Politicians say sorry like small children: through gritted teeth after a lengthy stalemate or quick, bright and breezy to avoid a telling off. So why should their political opponents chase apologies so fervently when neither approach communicates any real regret? Because politics is the blame game, and apologies are a way of keeping score.
Conservative MP Andrea Leadsom broke ranks by calling on George Osborne to say sorry for implicating Ed Balls in the fixing of Libor rates. But Tory Grandee Norman Lamont used more fitting language when he said the Chancellor had, ‘Overplayed his hand.’ This language tells us everything about Osborne’s accusation, the demand that he withdraw it, and the subsequent media storm. It’s all just a hand of political poker.
So how did the players perform? Osborne wasn’t dealt much, just a suggestion that people close to the previous Government put pressure on Barclays to fiddle the Libor figures. But he chose to make a big bet and implicate the Chancellor. When Bank of England Deputy Paul Tucker told the Treasury Select Committee that no Government figures pressured him to influence Barclays’ Libor numbers, the Chancellor was left holding nothing at all. That was his chance to fold with a quick apology.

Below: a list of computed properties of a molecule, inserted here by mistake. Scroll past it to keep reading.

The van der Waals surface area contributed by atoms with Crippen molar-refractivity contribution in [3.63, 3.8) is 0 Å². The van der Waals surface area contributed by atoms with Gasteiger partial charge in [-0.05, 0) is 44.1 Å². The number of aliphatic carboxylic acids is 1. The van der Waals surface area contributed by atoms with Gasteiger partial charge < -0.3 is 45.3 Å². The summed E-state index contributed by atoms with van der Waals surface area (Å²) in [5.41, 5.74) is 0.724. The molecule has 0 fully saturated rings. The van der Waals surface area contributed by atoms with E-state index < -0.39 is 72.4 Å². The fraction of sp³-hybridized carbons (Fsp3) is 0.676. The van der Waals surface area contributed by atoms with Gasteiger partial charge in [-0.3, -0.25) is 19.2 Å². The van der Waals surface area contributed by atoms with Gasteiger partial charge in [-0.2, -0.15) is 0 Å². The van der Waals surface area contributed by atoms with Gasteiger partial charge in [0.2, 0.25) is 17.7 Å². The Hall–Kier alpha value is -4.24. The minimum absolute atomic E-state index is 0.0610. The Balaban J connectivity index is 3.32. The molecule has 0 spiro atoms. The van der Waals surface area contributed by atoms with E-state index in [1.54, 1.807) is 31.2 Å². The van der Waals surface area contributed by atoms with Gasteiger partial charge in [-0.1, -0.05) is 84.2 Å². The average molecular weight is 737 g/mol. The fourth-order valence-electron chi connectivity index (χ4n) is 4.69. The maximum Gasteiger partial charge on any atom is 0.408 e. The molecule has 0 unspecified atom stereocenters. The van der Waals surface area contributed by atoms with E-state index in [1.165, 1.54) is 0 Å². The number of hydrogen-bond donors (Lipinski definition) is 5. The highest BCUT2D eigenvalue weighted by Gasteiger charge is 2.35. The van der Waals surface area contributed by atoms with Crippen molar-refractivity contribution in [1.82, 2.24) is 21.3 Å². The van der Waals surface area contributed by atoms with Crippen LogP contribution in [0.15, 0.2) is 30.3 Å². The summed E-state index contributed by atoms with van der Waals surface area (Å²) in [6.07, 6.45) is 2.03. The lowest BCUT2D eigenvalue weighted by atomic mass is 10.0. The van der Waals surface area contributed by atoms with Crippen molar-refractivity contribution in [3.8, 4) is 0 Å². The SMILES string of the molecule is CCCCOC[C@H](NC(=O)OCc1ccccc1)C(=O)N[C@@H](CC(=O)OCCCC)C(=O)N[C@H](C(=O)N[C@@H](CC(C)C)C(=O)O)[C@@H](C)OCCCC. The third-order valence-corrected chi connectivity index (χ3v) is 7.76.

Particularly since his aides had already set the record straight with a briefing to the BBC’s Nick Robinson. But he decided to stay in the game while the stakes increased and other senior figures like Foreign Secretary William Hague came to his defence. Now, there are few cards left that would turn his position round.
Politicians can apologise successfully. Apologise immediately or withdraw a remark and people will put it down to the heat of the moment. But try and make political capital from a situation that gets out of control and an apology is simply an embarrassment. No apology will improve the relationship between Osborne and Balls, and what does either care? Unless he means it, Osborne should simply sit tight while the row dies down and think more carefully before he throws political mud in future. He’s already lost the hand, it’s just a case of how badly.
Jon Bennett is a director at public relations and public affairs consultancy Linstock Communications